Renting a studio for a year in one building would have been expensive: $33,600 in rent, with half of that amount paid upfront, plus an $8,400 broker’s fee.
“My mother said that renting was like throwing your money in the trash,” Ms. Ruiz said.
She added that her mother, Clara, already had some experience in foreign investment. She is making almost $1,600 a month renting out a one-bedroom apartment she bought near the Louvre in 2006, Ms. Ruiz said. And since the weakened dollar had made the Colombian peso more valuable, her mother decided to buy an apartment in New York where Ms. Ruiz could live for a year.
With help from their broker, Jamie Breitman of Bellmarc Realty, the Ruizes found a $499,000 studio at 145 East 48th Street, with a view of the Chrysler Building. Clara Ruiz arranged for a $100,000 mortgage through Merrill Lynch, where she had a private banking account. Once her daughter moves out of the apartment, Mrs. Ruiz hopes to rent it for $3,000 to $3,500 a month.
Brokers say that Korean families who are buying Manhattan apartments typically use them for relatives to live in rather than as rental investments. So they sometimes hold out for features they would expect in their own homes.
Youngchul Kim and his wife, Namjoo, first began looking for a Manhattan apartment in 2003 when their middle daughter, Yoojung, 31, began working as an architect here. Mr. Kim invests in Korean real estate, and his wife has a practice treating patients with acupuncture and herbal remedies.
But the Kims were a bit perplexed by what passed for luxury in Manhattan. They wanted to buy something new and didn’t understand why people would pay a premium for a prewar apartment. But then their daughter moved to Hong Kong, so they suspended their apartment search.
Last year, the Kims’ youngest daughter, Heekyung, moved to Manhattan to work for a venture-capital firm, so the family started apartment-hunting again. “A lot of Korean people automatically associate westernization and modern architecture with luxury,” said Ms. Kim, 26. “For them ‘safer’ is new construction.”
The Kims first gathered information about condos at a presentation held in Seoul by Neal Sroka, a broker with the Corcoran Group.
Mr. Sroka mentioned the Avery at 100 Riverside Boulevard. They studied the project’s Web site and liked the fact that it showed the views from the apartments. The Kims were also able to talk to friends who had bought real estate in Manhattan, and they were able to take advantage of new South Korean government rules that allow citizens to invest $3 million abroad, instead of $1 million.
This summer, the Kims helped Heekyung buy a $1.5 million two-bedroom at the Avery with views that rival their views of the Han River from their apartment in Seoul. Their oldest daughter, Yeonjung, 32, may relocate from Korea to live with her.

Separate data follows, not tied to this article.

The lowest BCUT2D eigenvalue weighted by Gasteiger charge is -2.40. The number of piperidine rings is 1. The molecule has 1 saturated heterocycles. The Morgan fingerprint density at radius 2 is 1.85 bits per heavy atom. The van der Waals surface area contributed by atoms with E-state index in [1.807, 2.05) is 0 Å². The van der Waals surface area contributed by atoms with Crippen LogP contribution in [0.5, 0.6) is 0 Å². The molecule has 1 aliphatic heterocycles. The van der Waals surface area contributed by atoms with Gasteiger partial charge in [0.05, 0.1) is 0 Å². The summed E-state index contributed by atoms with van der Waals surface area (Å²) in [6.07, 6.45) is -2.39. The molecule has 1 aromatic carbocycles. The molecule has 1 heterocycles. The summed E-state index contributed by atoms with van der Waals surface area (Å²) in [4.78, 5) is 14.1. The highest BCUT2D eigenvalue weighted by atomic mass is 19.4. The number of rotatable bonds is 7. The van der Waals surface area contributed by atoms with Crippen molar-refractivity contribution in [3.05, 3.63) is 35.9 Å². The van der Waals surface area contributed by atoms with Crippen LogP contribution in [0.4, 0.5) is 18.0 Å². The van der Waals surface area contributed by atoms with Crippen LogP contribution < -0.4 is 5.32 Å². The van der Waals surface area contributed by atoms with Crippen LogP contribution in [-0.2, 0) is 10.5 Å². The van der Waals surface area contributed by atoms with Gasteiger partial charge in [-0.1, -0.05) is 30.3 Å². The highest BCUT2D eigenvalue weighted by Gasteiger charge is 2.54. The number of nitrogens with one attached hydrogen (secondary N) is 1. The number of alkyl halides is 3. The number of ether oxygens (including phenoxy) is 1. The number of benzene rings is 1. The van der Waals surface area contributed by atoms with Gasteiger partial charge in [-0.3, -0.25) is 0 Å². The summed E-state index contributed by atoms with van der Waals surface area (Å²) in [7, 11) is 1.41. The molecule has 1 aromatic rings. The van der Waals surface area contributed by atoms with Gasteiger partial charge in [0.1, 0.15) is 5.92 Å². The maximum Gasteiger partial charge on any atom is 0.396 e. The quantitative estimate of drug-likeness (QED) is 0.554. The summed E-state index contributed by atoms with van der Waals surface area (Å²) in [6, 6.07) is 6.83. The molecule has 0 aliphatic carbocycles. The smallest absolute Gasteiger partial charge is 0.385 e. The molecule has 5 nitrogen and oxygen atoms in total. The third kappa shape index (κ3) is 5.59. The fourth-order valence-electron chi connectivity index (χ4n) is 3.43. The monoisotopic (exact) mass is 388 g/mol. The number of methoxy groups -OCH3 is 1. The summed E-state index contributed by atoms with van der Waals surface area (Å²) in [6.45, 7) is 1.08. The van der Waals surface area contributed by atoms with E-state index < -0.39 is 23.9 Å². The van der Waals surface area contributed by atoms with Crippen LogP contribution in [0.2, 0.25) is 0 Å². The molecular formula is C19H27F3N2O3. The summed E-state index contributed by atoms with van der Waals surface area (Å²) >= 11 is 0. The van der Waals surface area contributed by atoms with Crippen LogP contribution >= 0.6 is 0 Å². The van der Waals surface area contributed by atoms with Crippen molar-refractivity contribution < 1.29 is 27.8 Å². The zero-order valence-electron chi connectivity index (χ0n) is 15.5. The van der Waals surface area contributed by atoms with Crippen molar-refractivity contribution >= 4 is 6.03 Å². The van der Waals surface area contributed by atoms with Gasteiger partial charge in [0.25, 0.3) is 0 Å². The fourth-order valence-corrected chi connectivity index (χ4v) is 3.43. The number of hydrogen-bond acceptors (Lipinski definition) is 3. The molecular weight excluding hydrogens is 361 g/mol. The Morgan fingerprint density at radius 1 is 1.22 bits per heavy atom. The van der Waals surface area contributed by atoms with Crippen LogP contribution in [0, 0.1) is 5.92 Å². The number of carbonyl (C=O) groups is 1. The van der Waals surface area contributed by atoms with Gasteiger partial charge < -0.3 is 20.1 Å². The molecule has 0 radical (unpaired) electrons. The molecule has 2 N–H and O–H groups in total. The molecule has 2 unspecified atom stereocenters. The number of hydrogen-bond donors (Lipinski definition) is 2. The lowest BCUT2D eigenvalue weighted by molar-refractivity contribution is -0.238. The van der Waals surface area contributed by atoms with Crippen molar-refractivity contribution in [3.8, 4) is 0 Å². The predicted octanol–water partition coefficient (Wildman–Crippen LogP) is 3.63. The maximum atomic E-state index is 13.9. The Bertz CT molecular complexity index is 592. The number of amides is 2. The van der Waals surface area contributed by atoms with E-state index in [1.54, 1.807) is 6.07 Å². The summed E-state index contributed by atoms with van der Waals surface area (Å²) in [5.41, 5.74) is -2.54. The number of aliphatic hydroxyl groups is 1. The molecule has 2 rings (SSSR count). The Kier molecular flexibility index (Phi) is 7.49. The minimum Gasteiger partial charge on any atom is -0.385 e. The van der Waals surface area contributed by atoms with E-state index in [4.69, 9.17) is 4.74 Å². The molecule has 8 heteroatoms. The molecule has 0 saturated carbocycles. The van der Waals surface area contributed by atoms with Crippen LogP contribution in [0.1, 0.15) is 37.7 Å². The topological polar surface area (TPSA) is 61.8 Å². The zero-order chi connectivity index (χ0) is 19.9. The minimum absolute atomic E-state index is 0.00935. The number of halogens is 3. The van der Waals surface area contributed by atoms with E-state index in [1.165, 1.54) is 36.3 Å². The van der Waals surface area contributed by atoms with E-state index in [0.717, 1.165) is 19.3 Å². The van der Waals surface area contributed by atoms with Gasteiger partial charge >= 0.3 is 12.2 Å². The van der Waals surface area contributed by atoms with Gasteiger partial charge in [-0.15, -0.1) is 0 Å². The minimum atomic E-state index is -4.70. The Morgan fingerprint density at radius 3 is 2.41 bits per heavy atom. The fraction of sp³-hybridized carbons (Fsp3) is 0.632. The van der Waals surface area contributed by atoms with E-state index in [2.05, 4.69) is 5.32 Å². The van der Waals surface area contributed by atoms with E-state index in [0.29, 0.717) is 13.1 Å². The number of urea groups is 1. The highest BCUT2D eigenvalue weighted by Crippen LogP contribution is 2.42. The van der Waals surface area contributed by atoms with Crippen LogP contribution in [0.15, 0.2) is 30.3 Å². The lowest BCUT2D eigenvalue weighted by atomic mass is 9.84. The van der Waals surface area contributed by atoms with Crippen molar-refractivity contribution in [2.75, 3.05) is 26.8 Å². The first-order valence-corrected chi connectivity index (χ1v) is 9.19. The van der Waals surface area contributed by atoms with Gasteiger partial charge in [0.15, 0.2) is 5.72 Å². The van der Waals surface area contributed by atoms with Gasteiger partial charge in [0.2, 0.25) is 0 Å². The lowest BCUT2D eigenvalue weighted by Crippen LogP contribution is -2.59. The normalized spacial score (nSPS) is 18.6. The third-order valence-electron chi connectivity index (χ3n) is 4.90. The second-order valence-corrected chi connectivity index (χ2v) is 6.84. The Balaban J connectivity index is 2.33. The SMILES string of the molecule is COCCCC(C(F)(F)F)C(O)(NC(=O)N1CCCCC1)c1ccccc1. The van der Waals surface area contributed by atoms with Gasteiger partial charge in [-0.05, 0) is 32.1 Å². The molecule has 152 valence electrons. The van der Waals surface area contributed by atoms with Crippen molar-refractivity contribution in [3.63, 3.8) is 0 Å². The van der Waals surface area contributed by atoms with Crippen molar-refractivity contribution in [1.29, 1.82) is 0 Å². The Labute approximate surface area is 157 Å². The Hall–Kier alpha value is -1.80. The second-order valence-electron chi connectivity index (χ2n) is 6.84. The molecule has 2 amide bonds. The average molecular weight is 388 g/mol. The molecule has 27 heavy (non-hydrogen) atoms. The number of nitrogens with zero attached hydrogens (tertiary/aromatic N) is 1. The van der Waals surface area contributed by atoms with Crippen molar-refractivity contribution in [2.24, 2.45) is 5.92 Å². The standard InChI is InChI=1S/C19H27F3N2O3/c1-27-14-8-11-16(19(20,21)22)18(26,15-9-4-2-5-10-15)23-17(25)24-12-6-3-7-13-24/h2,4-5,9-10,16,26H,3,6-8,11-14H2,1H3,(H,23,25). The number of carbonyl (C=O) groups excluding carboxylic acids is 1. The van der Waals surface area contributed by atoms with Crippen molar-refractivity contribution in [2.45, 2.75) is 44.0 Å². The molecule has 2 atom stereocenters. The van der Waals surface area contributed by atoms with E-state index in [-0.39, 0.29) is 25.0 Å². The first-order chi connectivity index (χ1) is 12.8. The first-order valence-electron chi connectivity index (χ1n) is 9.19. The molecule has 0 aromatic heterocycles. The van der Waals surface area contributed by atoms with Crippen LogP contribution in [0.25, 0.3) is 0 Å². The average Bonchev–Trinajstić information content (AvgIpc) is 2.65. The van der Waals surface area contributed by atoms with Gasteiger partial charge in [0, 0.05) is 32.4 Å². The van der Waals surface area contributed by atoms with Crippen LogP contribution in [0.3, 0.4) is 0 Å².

For some buyers, New York itself is the main attraction, and they like the fact that they can buy apartments in buildings that are recognizable around the world from books and movies. Dr. Nick Kotsomitis, a 39-year-old orthodontist from Brisbane, Australia, owns 16 investment properties in Australia and in Greece.
After Dr. Kotsomitis was invited to work in Manhattan for part of the year, he decided to buy. With help from a family friend, Jimena Yudi, a broker at Citi Habitats New York, he chose a $1.885 million studio at the Plaza over larger one- and two-bedroom apartments that cost even more elsewhere.
He felt that an apartment at the Plaza would hold its value better than larger apartments in lesser-known buildings. “I have a lot of investment properties, and none of them have books about them,” he said. “They filmed ‘Crocodile Dundee’ here.”
In his case, the currency markets set him back. He ended up paying more when he signed the contract in August than he would have paid today because the Australian dollar has strengthened in the interim, but he says he is still happy with the purchase.
But foreign buyers quickly learn that there are limits to what they can buy in Manhattan, because it is difficult for them to get into co-ops, which make up about 70 percent of the Manhattan housing held by individual owners.
When Nick Ayer moved to Manhattan from London, he was looking for a writing job and a way to invest a £500,000 inheritance (about $1 million). He made a cash offer of $700,000 for a one-bedroom co-op in Chelsea.
The sellers accepted the offer, but the co-op board refused to meet with him. He said he believes that although he has United States citizenship — his mother, Dee Wells, was American — he had no credit history in the United States or steady income beyond the inheritance from his father, Sir Alfred J. Ayer, the philosopher and logician.
Still, he wanted to take advantage of the weak dollar and buy an apartment. His agent, Andrusha Bohackova of Bellmarc, helped him find a $668,000 one-bedroom condo at 230 Riverside Drive. He moved into the apartment in April and says he’s happy with his investment — for now. He hopes to sell the apartment eventually, move to France or the Amazon and live off the profits. “My money increased 100 percent by just coming over here,” he said.